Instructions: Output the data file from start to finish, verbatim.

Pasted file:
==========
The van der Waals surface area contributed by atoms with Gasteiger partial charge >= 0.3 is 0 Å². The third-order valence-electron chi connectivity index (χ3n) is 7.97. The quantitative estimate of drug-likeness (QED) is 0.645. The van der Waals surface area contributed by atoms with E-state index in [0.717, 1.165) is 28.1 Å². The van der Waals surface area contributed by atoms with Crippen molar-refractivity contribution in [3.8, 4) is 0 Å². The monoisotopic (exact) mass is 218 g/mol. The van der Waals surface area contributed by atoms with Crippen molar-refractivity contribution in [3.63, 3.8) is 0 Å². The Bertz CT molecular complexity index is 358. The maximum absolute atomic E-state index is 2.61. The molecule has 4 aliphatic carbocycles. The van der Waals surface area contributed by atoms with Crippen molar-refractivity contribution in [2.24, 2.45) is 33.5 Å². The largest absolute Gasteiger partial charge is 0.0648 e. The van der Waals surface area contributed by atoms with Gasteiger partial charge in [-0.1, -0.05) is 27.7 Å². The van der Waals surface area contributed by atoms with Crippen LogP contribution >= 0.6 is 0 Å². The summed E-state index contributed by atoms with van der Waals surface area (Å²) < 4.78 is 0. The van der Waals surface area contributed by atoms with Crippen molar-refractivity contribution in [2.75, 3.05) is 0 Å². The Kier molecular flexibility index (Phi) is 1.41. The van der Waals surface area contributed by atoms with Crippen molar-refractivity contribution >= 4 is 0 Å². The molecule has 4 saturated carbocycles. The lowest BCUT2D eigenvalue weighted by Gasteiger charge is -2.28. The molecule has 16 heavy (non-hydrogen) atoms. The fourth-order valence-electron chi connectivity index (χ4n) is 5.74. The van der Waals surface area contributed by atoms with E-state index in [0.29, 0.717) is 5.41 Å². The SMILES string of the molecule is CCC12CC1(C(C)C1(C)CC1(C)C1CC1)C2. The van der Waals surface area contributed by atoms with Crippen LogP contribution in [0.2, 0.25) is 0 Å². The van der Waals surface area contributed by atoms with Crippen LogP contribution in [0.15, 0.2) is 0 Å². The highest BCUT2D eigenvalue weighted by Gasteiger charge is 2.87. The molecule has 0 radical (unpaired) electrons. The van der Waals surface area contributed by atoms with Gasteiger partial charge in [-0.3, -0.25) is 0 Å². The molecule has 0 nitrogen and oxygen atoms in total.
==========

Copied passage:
The van der Waals surface area contributed by atoms with Gasteiger partial charge >= 0.3 is 0 Å². The third-order valence-electron chi connectivity index (χ3n) is 7.97. The quantitative estimate of drug-likeness (QED) is 0.645. The van der Waals surface area contributed by atoms with E-state index in [0.717, 1.165) is 28.1 Å². The van der Waals surface area contributed by atoms with Crippen molar-refractivity contribution in [3.8, 4) is 0 Å². The monoisotopic (exact) mass is 218 g/mol. The van der Waals surface area contributed by atoms with Crippen molar-refractivity contribution in [3.63, 3.8) is 0 Å². The Bertz CT molecular complexity index is 358. The maximum absolute atomic E-state index is 2.61. The molecule has 4 aliphatic carbocycles. The van der Waals surface area contributed by atoms with Crippen molar-refractivity contribution in [2.24, 2.45) is 33.5 Å². The largest absolute Gasteiger partial charge is 0.0648 e. The van der Waals surface area contributed by atoms with Gasteiger partial charge in [-0.1, -0.05) is 27.7 Å². The van der Waals surface area contributed by atoms with Crippen LogP contribution >= 0.6 is 0 Å². The summed E-state index contributed by atoms with van der Waals surface area (Å²) < 4.78 is 0. The van der Waals surface area contributed by atoms with Crippen molar-refractivity contribution in [2.75, 3.05) is 0 Å². The Kier molecular flexibility index (Phi) is 1.41. The van der Waals surface area contributed by atoms with Crippen molar-refractivity contribution >= 4 is 0 Å². The molecule has 4 saturated carbocycles. The lowest BCUT2D eigenvalue weighted by Gasteiger charge is -2.28. The molecule has 16 heavy (non-hydrogen) atoms. The fourth-order valence-electron chi connectivity index (χ4n) is 5.74. The van der Waals surface area contributed by atoms with E-state index in [0.29, 0.717) is 5.41 Å². The SMILES string of the molecule is CCC12CC1(C(C)C1(C)CC1(C)C1CC1)C2. The van der Waals surface area contributed by atoms with Crippen LogP contribution in [0.2, 0.25) is 0 Å². The van der Waals surface area contributed by atoms with Crippen LogP contribution in [0.15, 0.2) is 0 Å². The highest BCUT2D eigenvalue weighted by Gasteiger charge is 2.87. The molecule has 0 radical (unpaired) electrons. The van der Waals surface area contributed by atoms with Gasteiger partial charge in [-0.3, -0.25) is 0 Å². The molecule has 0 nitrogen and oxygen atoms in total.